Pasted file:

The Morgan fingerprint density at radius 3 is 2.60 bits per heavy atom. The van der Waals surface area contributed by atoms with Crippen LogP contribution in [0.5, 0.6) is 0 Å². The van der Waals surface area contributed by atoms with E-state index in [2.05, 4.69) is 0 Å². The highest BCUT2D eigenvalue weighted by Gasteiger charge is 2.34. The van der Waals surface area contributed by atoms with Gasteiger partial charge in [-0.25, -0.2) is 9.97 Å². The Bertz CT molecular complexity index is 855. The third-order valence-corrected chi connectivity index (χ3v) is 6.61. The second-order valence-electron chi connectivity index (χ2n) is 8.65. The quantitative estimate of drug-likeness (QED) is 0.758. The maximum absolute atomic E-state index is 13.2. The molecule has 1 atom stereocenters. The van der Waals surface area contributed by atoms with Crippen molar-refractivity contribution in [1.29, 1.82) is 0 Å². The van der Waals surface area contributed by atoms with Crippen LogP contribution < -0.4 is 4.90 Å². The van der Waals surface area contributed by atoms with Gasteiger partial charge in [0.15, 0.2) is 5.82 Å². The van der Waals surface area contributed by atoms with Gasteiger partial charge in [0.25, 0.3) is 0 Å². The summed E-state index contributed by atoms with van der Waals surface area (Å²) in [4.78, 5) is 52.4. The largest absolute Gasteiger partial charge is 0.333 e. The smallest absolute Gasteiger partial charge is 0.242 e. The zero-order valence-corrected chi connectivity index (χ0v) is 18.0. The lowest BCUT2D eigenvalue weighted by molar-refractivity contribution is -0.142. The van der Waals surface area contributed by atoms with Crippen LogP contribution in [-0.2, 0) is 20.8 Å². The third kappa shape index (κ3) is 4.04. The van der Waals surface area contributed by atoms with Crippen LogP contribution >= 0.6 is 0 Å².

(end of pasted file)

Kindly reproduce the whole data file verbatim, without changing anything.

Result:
The Morgan fingerprint density at radius 3 is 2.60 bits per heavy atom. The van der Waals surface area contributed by atoms with Crippen LogP contribution in [0.5, 0.6) is 0 Å². The van der Waals surface area contributed by atoms with E-state index in [2.05, 4.69) is 0 Å². The highest BCUT2D eigenvalue weighted by Gasteiger charge is 2.34. The van der Waals surface area contributed by atoms with Gasteiger partial charge in [-0.25, -0.2) is 9.97 Å². The Bertz CT molecular complexity index is 855. The third-order valence-corrected chi connectivity index (χ3v) is 6.61. The second-order valence-electron chi connectivity index (χ2n) is 8.65. The quantitative estimate of drug-likeness (QED) is 0.758. The maximum absolute atomic E-state index is 13.2. The molecule has 1 atom stereocenters. The van der Waals surface area contributed by atoms with Crippen molar-refractivity contribution in [1.29, 1.82) is 0 Å². The van der Waals surface area contributed by atoms with Crippen LogP contribution < -0.4 is 4.90 Å². The van der Waals surface area contributed by atoms with Gasteiger partial charge in [0.15, 0.2) is 5.82 Å². The van der Waals surface area contributed by atoms with Gasteiger partial charge in [0.25, 0.3) is 0 Å². The summed E-state index contributed by atoms with van der Waals surface area (Å²) in [4.78, 5) is 52.4. The largest absolute Gasteiger partial charge is 0.333 e. The smallest absolute Gasteiger partial charge is 0.242 e. The zero-order valence-corrected chi connectivity index (χ0v) is 18.0. The lowest BCUT2D eigenvalue weighted by molar-refractivity contribution is -0.142. The van der Waals surface area contributed by atoms with Crippen LogP contribution in [-0.2, 0) is 20.8 Å². The third kappa shape index (κ3) is 4.04. The van der Waals surface area contributed by atoms with Crippen LogP contribution >= 0.6 is 0 Å².